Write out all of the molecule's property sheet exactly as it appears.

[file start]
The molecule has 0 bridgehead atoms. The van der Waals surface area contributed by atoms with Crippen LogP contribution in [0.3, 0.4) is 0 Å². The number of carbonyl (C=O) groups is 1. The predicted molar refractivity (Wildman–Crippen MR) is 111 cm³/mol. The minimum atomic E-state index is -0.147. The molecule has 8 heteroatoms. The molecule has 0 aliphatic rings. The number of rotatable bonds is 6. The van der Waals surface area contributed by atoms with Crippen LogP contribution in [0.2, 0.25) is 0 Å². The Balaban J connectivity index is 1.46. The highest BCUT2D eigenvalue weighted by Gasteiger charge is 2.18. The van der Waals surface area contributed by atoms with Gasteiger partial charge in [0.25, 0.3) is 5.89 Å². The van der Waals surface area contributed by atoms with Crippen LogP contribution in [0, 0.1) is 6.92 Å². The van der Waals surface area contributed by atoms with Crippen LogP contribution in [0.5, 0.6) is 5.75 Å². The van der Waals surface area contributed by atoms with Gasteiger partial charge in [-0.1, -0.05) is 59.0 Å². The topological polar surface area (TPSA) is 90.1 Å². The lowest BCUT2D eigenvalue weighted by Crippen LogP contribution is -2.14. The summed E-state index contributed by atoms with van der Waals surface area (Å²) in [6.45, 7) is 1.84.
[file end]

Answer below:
The molecule has 0 bridgehead atoms. The van der Waals surface area contributed by atoms with Crippen LogP contribution in [0.3, 0.4) is 0 Å². The number of carbonyl (C=O) groups is 1. The predicted molar refractivity (Wildman–Crippen MR) is 111 cm³/mol. The minimum atomic E-state index is -0.147. The molecule has 8 heteroatoms. The molecule has 0 aliphatic rings. The number of rotatable bonds is 6. The van der Waals surface area contributed by atoms with Crippen LogP contribution in [0.2, 0.25) is 0 Å². The Balaban J connectivity index is 1.46. The highest BCUT2D eigenvalue weighted by Gasteiger charge is 2.18. The van der Waals surface area contributed by atoms with Gasteiger partial charge in [0.25, 0.3) is 5.89 Å². The van der Waals surface area contributed by atoms with Crippen LogP contribution in [0, 0.1) is 6.92 Å². The van der Waals surface area contributed by atoms with Crippen LogP contribution in [0.5, 0.6) is 5.75 Å². The van der Waals surface area contributed by atoms with Gasteiger partial charge in [-0.1, -0.05) is 59.0 Å². The topological polar surface area (TPSA) is 90.1 Å². The lowest BCUT2D eigenvalue weighted by Crippen LogP contribution is -2.14. The summed E-state index contributed by atoms with van der Waals surface area (Å²) in [6.45, 7) is 1.84.